Viewers Can Shop the Super Bowl Halftime Show From Their Phones and TVs

Pepsi will sell Katy Perry merchandise

Headshot of Lauren Johnson

When Katy Perry performs at Sunday's Super Bowl halftime show, her nearly 64 million Twitter followers will keep social chatter soaring. And amid the spike in tweets, they'll be able to buy special merchandise from connected TVs, social media and mobile apps.

This year, Pepsi is working alongside ad-tech company Delivery Agent and Visa to make its "Hyped for Halftime" show shoppable through several platforms, one of which is Twitter's recently launched Buy Now button.

During halftime, Pepsi and ShopTV will send out tweets with links to buy merchandise related to the show. After clicking on the links, Twitter users then enter their shipping information and buy products straight from the social site.

The activation also works with Samsung and Roku connected TVs through an in-TV app dubbed ShopTV. During halftime, TV owners will be able to click through to the app from a remote control to check out a list of branded products. From there, consumers type in their phone number and receive a text message with links to the merchandise that they can shop from. To buy something, people can check out using Visa Checkout.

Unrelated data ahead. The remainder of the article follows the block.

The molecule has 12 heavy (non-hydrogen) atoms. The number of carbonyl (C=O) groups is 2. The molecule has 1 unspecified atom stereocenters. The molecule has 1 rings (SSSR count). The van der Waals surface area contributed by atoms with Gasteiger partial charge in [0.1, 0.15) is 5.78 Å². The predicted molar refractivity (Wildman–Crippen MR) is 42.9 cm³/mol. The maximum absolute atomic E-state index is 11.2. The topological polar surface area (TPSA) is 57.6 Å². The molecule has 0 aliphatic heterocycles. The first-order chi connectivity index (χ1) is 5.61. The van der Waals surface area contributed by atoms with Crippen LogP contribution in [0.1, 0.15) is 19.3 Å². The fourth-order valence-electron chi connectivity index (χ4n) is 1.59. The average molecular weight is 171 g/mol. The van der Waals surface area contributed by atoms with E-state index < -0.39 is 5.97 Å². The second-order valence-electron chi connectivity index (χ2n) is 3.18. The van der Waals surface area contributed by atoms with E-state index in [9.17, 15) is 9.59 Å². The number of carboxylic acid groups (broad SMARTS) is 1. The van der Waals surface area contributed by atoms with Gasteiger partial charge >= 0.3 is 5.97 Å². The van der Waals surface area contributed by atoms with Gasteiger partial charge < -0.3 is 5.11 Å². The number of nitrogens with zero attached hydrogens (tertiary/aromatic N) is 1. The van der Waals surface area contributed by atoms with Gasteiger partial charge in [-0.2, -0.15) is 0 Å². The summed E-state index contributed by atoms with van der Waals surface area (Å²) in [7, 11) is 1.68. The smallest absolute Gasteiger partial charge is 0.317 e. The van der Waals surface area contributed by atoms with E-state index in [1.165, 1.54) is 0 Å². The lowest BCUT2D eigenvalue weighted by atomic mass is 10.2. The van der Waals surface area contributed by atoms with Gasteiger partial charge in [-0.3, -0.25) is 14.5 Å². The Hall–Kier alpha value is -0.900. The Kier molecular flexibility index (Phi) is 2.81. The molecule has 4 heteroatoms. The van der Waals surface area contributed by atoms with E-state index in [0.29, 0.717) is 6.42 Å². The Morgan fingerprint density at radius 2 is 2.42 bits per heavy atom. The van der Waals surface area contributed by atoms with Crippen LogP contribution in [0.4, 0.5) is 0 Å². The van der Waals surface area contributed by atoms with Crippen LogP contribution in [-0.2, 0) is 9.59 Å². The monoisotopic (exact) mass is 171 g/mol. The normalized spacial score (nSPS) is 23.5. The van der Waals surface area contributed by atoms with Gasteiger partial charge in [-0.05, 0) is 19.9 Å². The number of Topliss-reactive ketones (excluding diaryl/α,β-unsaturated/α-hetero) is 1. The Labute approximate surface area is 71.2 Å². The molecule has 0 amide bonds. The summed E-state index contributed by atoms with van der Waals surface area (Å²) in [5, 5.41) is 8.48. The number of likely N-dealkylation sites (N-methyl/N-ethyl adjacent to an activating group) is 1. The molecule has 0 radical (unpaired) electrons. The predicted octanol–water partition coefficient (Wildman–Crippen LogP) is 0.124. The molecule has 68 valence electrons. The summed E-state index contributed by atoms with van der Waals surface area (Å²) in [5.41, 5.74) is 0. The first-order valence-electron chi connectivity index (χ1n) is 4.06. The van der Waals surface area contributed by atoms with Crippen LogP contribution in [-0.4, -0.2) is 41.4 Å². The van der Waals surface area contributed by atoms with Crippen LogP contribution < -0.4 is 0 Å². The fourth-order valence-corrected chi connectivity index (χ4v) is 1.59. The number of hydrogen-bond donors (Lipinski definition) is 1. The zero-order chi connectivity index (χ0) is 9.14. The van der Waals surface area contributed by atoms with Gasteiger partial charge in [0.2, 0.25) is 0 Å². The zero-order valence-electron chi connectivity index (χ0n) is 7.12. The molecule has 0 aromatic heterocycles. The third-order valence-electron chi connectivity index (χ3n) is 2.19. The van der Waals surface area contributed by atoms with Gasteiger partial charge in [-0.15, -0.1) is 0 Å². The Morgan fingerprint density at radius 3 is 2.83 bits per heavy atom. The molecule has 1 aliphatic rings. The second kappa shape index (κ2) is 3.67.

The activation also works through the Shazam app, which will use audio recognition to detect if someone is listening to the halftime spectacle and pull up the shopping experience.

The retail platform will stay up until Feb. 3.

Delivery Agent declined to name the products that the program will sell, but H&M used the same technology during last year's game to make its David Beckham campaign shoppable. With that effort, the TV commercial connected to a mobile app so that people could buy Beckham's clothes in real time.

With the record $4.5 million cost of a 30-second commercial this year, brands like Pepsi are pulling out plenty of digital tricks to make the most of their ads. Still, this campaign could have a tough time gaining traction since it requires a viewer to take multiple actions simultaneously in a short period of time.

That said, Twitter is the go-to social platform during live events, and targeted tweets could spark some interest during the game.

@laurenjohnson Lauren Johnson is a senior technology editor for Adweek, where she specializes in covering mobile, social platforms and emerging tech.